I recently had a hard disk go bad. It had a single NTFS partition where the partition was no longer recognized by Windows or Linux.
I managed to recover (I think) all of my files by reading the data off of the disk using TestDisk. It discovered my partition without issue, and the actual file recovery went relatively smoothly.
I believe the way TestDisk was primarily designed to work was by attempting to actually repair the partition. This should be fine if you’re working on a copy of the raw disk bits (you can probably use dd for Windows for this, or write a program that accesses ), but I’d generally be averse to making any further changes to a bad disk. I chose to recover my data just by copying the files directly out. You can do this as follows:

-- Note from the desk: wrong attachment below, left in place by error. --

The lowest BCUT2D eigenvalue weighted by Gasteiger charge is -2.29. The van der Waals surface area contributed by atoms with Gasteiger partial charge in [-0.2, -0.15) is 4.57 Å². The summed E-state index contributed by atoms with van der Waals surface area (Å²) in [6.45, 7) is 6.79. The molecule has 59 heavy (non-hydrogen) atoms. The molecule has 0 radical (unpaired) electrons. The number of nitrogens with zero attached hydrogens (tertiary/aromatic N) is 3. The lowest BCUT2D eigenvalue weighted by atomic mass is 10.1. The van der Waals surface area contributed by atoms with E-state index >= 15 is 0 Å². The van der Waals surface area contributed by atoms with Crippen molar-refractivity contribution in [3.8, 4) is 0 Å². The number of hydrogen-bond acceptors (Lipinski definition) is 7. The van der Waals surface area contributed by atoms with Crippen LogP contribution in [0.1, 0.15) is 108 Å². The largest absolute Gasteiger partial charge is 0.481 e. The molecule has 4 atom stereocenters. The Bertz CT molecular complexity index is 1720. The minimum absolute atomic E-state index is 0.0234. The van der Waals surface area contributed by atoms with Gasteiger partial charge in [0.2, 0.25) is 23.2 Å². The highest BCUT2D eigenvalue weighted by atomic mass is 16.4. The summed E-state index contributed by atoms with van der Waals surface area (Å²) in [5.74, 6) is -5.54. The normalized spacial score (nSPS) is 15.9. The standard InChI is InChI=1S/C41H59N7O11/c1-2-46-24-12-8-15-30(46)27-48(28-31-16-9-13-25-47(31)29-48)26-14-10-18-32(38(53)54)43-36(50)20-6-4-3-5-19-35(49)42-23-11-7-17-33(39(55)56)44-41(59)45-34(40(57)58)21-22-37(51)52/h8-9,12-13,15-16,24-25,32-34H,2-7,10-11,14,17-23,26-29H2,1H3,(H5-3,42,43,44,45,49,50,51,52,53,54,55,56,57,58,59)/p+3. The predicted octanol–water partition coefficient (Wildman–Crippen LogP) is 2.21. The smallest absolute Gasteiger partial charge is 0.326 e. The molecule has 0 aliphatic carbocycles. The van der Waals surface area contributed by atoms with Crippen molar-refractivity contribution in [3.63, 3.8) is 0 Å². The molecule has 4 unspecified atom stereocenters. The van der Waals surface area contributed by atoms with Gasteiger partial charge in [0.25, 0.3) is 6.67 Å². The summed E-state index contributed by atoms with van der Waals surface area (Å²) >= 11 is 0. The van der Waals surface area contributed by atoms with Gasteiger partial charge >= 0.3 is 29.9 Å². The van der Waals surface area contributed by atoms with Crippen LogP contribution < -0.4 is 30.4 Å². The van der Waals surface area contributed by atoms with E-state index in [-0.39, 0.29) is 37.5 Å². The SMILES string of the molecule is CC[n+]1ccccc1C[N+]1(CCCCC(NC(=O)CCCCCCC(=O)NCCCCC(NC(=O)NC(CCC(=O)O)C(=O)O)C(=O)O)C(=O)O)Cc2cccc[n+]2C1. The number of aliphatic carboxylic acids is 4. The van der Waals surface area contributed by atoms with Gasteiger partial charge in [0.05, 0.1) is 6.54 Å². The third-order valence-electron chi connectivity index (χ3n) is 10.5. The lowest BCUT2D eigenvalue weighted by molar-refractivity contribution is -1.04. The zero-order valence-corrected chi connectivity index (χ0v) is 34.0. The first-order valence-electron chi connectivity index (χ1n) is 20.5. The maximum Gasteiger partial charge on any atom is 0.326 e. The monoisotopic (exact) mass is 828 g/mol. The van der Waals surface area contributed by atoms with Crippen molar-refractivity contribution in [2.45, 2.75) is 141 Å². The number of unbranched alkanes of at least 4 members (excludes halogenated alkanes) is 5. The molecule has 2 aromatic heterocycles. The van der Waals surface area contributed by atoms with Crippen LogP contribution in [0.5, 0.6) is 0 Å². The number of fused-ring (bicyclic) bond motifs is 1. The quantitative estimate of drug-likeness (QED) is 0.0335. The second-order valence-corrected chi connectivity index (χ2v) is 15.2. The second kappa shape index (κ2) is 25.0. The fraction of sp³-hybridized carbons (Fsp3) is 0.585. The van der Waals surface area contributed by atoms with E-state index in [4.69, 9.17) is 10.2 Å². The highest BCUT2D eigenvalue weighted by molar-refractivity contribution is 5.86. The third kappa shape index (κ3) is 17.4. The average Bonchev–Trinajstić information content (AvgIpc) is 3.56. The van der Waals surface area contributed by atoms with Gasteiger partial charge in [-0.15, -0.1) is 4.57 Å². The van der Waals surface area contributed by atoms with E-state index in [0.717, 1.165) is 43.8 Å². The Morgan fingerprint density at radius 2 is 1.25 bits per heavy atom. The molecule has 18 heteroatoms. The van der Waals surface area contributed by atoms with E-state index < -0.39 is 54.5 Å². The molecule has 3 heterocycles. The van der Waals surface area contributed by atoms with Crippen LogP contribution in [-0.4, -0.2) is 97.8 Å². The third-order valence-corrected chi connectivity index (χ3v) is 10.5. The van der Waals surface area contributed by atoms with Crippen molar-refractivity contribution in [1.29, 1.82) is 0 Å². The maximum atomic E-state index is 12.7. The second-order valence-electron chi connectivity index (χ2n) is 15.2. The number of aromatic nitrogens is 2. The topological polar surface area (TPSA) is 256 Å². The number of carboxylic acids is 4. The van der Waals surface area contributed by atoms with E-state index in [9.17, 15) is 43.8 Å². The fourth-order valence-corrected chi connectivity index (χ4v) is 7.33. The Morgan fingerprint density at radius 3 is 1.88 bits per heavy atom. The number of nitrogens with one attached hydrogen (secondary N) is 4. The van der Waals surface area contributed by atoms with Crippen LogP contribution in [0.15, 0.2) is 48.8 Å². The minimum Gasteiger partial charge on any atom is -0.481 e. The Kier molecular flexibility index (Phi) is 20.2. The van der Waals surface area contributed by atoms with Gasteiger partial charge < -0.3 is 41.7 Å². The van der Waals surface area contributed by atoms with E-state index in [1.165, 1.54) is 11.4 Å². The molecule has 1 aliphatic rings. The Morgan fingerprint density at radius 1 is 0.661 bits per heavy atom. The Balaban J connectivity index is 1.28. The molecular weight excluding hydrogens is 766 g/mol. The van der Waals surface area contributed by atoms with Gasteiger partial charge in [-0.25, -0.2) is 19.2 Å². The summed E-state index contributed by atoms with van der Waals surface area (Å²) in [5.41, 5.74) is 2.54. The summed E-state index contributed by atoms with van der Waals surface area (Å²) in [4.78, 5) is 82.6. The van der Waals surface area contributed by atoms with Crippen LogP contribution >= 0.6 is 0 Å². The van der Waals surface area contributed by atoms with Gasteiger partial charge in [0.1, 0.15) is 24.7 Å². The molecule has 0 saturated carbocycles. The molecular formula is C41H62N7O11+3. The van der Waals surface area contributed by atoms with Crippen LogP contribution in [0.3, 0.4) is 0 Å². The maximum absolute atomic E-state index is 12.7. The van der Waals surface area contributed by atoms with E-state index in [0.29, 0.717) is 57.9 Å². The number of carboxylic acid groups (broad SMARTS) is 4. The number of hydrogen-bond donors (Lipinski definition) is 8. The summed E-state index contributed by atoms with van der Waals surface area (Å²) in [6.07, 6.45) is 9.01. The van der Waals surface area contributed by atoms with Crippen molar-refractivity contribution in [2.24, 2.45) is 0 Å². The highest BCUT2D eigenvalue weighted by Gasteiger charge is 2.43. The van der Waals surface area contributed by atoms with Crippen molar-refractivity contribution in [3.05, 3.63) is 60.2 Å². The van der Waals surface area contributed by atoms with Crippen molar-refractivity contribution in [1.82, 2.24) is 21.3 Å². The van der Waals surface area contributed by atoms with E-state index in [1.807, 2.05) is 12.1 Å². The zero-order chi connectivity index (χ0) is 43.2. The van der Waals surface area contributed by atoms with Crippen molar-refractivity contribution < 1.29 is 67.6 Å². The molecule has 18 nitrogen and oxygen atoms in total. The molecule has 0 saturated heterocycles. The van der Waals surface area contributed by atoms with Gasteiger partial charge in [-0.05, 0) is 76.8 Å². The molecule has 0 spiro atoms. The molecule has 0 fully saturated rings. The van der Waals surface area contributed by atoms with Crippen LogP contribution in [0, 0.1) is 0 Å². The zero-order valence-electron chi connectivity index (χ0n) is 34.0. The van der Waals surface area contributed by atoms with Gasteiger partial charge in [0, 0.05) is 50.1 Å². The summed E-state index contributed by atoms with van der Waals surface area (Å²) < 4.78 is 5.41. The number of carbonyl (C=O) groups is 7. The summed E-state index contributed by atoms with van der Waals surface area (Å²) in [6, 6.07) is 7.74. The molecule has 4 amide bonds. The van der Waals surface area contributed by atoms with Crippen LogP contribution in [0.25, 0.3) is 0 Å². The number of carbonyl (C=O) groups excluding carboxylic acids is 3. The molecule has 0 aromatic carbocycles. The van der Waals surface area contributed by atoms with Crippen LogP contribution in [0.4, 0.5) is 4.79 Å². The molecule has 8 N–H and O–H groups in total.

- go to (your disk) > Intel > Analyse > (your dynamic partition)
- highlight your partition
- press P to list files
- press H to hide deleted files
- press C to copy the current directory (the directory from which you started TestDisk)
One thing to watch out for when using this approach is to first make sure you press H to hide deleted files. Otherwise, you end up recovering deleted files as well, and sometimes these deleted files (for whatever reason—probably because my data’s sufficiently corrupted) end up pointing back into the root of the file system, leading to cycles in the tree and thus an infinitely recursive file copying procedure.
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